In 1990 the Minnesota Geological Survey (MGS) purchased a van and a downhole geophysical logging system with support from the Legislative Commission on Minnesota Resources. MGS had previous logging experience using borrowed equipment and realized the value of this kind of geologic data and the wide variety of applications to which it could be applied.Geophysical logging provides high-quality, objective measurements of sediment, rock, and aquifer properties in a very cost-effective manner. We can extract important information from existing boreholes, greatly increasing opportunities to gather data, and reducing the need for expensive drilling. The LCMR has also provided support in recent years for upgrading the equipment and adding additional tools and capabilities. The current system provides digitally recorded data from natural gamma, SP, resistivity, caliper, and EM flowmeter probes. Our database of borehole logs includes over 2,500 feet of logged hole from 5625 holes. Interpreting the logging data allows us to identify which formations are penetrated by the borehole, how the borehole is constructed, and where water enters or leaves the borehole. This information has been applied to many geologic investigations including:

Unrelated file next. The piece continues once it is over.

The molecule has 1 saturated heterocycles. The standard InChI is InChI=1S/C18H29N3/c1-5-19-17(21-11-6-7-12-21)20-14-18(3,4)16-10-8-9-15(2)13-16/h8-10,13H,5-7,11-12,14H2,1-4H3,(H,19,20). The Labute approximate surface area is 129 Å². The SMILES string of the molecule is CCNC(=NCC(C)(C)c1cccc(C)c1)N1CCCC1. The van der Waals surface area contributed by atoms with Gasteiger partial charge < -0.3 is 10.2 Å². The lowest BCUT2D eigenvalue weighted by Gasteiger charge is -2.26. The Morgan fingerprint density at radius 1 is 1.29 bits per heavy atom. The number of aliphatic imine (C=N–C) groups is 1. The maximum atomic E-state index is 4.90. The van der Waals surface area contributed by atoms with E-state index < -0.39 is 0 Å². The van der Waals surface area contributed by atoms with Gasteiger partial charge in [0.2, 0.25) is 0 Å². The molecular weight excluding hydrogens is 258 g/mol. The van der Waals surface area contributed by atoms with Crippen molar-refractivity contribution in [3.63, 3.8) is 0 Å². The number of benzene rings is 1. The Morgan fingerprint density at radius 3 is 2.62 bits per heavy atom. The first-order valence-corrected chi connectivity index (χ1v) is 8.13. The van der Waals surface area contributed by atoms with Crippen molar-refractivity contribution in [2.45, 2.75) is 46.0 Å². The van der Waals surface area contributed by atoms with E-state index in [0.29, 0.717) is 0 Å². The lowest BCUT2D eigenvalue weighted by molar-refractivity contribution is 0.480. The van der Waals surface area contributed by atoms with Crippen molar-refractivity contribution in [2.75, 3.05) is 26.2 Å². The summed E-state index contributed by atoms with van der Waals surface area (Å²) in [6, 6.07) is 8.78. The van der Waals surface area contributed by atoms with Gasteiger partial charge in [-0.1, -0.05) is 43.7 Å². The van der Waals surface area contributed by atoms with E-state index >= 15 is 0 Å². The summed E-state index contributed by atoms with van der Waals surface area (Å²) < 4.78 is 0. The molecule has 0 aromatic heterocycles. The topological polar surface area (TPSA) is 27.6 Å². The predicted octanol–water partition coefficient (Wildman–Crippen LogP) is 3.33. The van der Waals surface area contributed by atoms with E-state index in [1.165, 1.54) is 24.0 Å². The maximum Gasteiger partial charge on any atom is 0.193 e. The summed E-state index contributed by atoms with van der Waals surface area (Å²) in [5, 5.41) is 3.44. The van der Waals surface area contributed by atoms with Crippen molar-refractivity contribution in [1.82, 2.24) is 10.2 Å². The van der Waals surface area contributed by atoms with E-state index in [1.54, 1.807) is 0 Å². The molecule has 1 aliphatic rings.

1990 LCMR project on the sensitivity of the Prairie du Chien- Jordan aquifer.
2001 LCMR project on ground water flow within the Praire du Chien aquifer.
The County Geologic Atlas and Regional Hydrogeologic Assessment Program.
All MGS drilling programs.
Support for Minnesota Department of Health well construction, well abandonment, enforcement, and wellhead protection programs.
Metropolitan Council project on ground water availability in the northwest metro area.
2001 LCMR project on the impact of quarries on ground water systems.
Adding geologic context to ground water monitoring programs.
The logging system is used almost daily, logging about 200 boreholes every year. The data is used on virtually every MGS project and has also supported external programs of the DNR, the Health Department, Met Council, counties, cities, and the USGS.